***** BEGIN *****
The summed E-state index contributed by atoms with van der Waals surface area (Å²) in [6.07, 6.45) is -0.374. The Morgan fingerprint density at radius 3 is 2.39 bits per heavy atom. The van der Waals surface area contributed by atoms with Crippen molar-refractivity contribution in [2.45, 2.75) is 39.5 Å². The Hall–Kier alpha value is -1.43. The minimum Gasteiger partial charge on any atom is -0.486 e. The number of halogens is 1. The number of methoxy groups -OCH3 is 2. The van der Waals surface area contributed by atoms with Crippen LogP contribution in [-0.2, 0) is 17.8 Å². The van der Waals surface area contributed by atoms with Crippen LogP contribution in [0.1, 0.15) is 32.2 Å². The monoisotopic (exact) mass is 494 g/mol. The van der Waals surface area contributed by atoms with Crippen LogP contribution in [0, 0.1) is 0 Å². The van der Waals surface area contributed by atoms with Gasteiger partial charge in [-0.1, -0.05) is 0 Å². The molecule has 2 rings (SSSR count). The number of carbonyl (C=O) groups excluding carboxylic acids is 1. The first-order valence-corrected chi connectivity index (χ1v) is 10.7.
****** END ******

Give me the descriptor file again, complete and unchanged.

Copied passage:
The summed E-state index contributed by atoms with van der Waals surface area (Å²) in [6.07, 6.45) is -0.374. The Morgan fingerprint density at radius 3 is 2.39 bits per heavy atom. The van der Waals surface area contributed by atoms with Crippen molar-refractivity contribution in [2.45, 2.75) is 39.5 Å². The Hall–Kier alpha value is -1.43. The minimum Gasteiger partial charge on any atom is -0.486 e. The number of halogens is 1. The number of methoxy groups -OCH3 is 2. The van der Waals surface area contributed by atoms with Crippen LogP contribution in [-0.2, 0) is 17.8 Å². The van der Waals surface area contributed by atoms with Crippen LogP contribution in [0.1, 0.15) is 32.2 Å². The monoisotopic (exact) mass is 494 g/mol. The van der Waals surface area contributed by atoms with Crippen LogP contribution in [0, 0.1) is 0 Å². The van der Waals surface area contributed by atoms with Gasteiger partial charge in [-0.1, -0.05) is 0 Å². The molecule has 2 rings (SSSR count). The number of carbonyl (C=O) groups excluding carboxylic acids is 1. The first-order valence-corrected chi connectivity index (χ1v) is 10.7.